Ideally, you should start building your Facebook Audiences and Retargeting audiences even before you actually think of Facebook advertising and/or retargeting.
Since 80% of your visitors visit your landing pages or websites or both and leave, never to return again, you’d need to retarget.
When you do it right, retargeting ROI is almost always positive. Reportedly, even cases of 1,284% and even 7,425% ROI is possible.
At this point, it’s not about whether or not you want to do retargeting.
Building a targeted audience “primed up” for your retargeting campaigns (when you are ready, of course) is a no-brainer though.
Budget for Campaigns & Duration
“I can do $2500 per month for Facebook, what do I get?”
“We can easily start with $5500 per month”
I’ve seen some businesses pegging their ad budgets with their “ego”.
There’s no minimum spend on Facebook (or Google Adwords)
You should always, always start small
Starting small is critical because it allows you to run for longer durations, which you need
Small budgets also help you do A/B testing — there are a million things to test, even if we just settle or 10-15 things to do A/B testing on.
Run campaigns long enough for you get enough sample size to make decisions based on the data you acquire.
Start small, play out the campaign for a reasonable period of time, and continue test everything while the campaign is on.
Ads & landing pages
Work hard to create simple, great looking ads. More importantly, build relevant ads. Focus on making an offer (Point 1 above) and that’s about it.
Each ad must point to a message matching landing page.
Ad Copy: Get 30% off Landing page Copy: Get 30% off
The message on your ad must match what you promise on the landing page. It’s the rule of congruency.
For this reason, you’d need a tool that helps you build as many landing pages as you like, and in the shortest time possible.
That’s why I always recommend Unbounce (This is the landing page builder we use). You can also work with:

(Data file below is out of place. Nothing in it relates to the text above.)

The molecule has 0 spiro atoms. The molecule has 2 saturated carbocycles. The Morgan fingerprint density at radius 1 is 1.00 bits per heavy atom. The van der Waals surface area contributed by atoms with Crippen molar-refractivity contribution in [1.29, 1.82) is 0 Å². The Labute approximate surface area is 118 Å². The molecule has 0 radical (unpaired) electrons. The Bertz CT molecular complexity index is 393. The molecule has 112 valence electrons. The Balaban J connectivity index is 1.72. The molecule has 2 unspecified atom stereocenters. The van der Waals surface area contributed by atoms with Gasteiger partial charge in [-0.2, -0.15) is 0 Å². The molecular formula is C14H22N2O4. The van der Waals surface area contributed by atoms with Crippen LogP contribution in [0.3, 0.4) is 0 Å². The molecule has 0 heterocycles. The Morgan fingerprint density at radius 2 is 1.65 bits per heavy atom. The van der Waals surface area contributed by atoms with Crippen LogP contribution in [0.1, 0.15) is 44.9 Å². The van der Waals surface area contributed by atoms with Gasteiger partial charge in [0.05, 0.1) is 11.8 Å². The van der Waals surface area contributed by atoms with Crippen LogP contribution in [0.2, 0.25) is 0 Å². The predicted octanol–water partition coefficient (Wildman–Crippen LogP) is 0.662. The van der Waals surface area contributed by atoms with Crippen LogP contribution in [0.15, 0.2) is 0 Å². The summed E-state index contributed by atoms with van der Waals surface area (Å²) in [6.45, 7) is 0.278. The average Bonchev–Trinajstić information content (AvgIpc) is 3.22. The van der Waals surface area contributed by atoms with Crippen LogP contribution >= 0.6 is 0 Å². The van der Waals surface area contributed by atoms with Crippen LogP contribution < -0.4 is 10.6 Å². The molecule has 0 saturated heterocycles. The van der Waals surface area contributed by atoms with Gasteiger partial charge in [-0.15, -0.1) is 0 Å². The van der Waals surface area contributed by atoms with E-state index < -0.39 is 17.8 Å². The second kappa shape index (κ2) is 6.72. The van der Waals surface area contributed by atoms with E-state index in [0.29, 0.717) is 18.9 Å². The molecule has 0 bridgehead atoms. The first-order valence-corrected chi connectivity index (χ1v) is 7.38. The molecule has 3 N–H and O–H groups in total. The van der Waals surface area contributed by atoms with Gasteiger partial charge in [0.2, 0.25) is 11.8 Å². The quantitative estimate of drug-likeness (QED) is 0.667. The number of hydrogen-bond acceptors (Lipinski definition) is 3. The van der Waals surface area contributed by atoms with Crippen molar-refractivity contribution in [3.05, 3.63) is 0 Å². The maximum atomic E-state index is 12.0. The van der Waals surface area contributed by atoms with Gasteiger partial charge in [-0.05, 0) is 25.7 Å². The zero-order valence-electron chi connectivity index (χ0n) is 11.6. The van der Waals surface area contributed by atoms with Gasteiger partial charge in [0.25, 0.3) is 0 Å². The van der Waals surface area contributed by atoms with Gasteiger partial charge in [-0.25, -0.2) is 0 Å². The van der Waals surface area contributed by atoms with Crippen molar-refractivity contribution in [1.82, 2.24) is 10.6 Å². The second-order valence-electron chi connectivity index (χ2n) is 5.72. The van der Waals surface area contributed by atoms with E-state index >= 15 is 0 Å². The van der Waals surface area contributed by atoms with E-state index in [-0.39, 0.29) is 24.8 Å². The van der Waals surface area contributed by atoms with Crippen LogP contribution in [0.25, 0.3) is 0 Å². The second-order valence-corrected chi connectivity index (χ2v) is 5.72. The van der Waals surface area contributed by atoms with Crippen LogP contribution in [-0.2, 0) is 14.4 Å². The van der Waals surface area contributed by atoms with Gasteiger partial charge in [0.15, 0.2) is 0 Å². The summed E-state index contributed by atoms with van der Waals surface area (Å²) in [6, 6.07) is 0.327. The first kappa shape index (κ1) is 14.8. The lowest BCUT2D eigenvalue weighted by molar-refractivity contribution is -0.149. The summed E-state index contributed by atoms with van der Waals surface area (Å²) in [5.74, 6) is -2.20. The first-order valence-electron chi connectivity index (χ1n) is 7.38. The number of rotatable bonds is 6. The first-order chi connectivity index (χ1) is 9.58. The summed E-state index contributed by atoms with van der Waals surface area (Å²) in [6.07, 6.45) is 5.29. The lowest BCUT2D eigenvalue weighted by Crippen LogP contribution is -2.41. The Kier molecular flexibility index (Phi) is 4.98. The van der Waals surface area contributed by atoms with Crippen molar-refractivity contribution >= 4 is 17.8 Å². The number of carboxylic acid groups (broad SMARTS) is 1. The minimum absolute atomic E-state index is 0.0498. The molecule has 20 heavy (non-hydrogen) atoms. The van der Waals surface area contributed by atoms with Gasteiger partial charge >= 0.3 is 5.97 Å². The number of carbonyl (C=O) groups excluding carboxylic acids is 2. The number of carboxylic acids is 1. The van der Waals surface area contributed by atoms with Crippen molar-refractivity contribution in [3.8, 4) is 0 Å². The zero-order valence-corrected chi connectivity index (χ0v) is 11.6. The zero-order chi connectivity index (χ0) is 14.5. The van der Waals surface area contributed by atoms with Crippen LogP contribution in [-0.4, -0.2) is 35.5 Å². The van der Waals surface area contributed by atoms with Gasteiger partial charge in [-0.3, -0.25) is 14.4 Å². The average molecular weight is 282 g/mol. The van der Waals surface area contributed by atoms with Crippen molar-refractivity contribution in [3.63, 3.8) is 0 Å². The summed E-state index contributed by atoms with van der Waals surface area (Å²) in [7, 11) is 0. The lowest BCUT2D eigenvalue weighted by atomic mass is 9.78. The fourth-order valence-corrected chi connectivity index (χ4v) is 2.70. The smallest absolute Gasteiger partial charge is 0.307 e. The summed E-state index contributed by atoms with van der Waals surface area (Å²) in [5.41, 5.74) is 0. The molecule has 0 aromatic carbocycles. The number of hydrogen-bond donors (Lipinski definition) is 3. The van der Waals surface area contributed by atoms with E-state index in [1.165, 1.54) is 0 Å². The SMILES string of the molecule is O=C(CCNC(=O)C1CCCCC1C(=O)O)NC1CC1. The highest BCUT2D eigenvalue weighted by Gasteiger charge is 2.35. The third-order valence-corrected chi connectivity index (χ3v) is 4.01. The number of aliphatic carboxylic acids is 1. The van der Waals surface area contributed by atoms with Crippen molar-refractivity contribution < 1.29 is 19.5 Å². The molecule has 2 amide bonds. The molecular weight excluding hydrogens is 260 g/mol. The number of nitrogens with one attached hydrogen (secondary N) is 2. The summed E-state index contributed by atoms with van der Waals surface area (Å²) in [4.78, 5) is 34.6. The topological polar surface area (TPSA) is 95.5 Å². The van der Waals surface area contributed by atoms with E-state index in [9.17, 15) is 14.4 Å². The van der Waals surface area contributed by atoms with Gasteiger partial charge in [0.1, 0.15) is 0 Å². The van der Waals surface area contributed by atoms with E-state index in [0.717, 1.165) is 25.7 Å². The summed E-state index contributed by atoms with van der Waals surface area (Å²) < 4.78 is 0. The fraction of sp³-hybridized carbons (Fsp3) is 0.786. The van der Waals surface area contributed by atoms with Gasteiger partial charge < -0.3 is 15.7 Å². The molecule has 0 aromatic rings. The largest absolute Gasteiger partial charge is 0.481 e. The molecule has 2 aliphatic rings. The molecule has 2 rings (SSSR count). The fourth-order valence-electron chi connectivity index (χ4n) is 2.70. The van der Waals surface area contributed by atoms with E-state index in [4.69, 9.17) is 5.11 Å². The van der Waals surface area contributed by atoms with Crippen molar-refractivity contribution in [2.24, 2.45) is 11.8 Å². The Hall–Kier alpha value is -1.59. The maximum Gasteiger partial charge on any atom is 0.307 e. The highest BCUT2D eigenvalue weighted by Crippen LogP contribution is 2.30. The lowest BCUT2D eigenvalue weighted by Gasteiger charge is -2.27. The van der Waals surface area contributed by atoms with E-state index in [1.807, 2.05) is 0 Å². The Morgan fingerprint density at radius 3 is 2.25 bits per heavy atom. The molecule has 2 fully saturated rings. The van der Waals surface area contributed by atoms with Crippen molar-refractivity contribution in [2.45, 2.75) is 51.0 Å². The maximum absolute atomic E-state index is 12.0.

No HTML landing pages, ever. I don’t care what you think.
Facebook Ads A/B testing, explained
“We don’t need A/B testing”
“A/B testing? We don’t have budget for that”
Ever heard this? I did. More than my share.
No one cares whether you “like”, “believe”, or even “understand” what A/B testing is.
You’ll, for sure, care about thousands of dollars being spent and you don’t even know if you are making a profit out of it.
A/B testing is about splitting websites, ads, landing pages, email subject lines, email copy, buttons, calls to action, and other elements to see which variant wins over another.
A wins over B
Remove B, Focus on A and add another variant C
Launch Retargeting: No the same as regular campaigns
Hopefully, you’ve built up a sizeable audience before (point 3) and you are ready and primed enough to launch campaigns specifically targeted to visitors who visit (or visited) your landing pages or websites or both.
People who visited but didn’t convert.
Visitors who just left without signing up for your offer.
You spent money to get those visitors in the first place. You ought to get them back.
Plus, they were interested. Maybe they weren’t ready yet.
Retargeting campaigns, however, aren’t the same as regular campaigns.
You’d need to put a little more into your retargeting campaigns than you’d normally do for regular campaigns.
Entice them with strong, relevant, and timely offers.
Your “Get 10% OFF” offer (regular campaign) didn’t cut it; so do retargeting with a 20% OFF offer.
Have you been checking the web for guest posting opportunities? Did you honestly think that guest posting — for SEO, traffic, branding, or whatever it was that had you convinced — is the best strategy for your business?
Clearly, SEO is too hard to deal with and guest posting has no apparent ROI to show for it.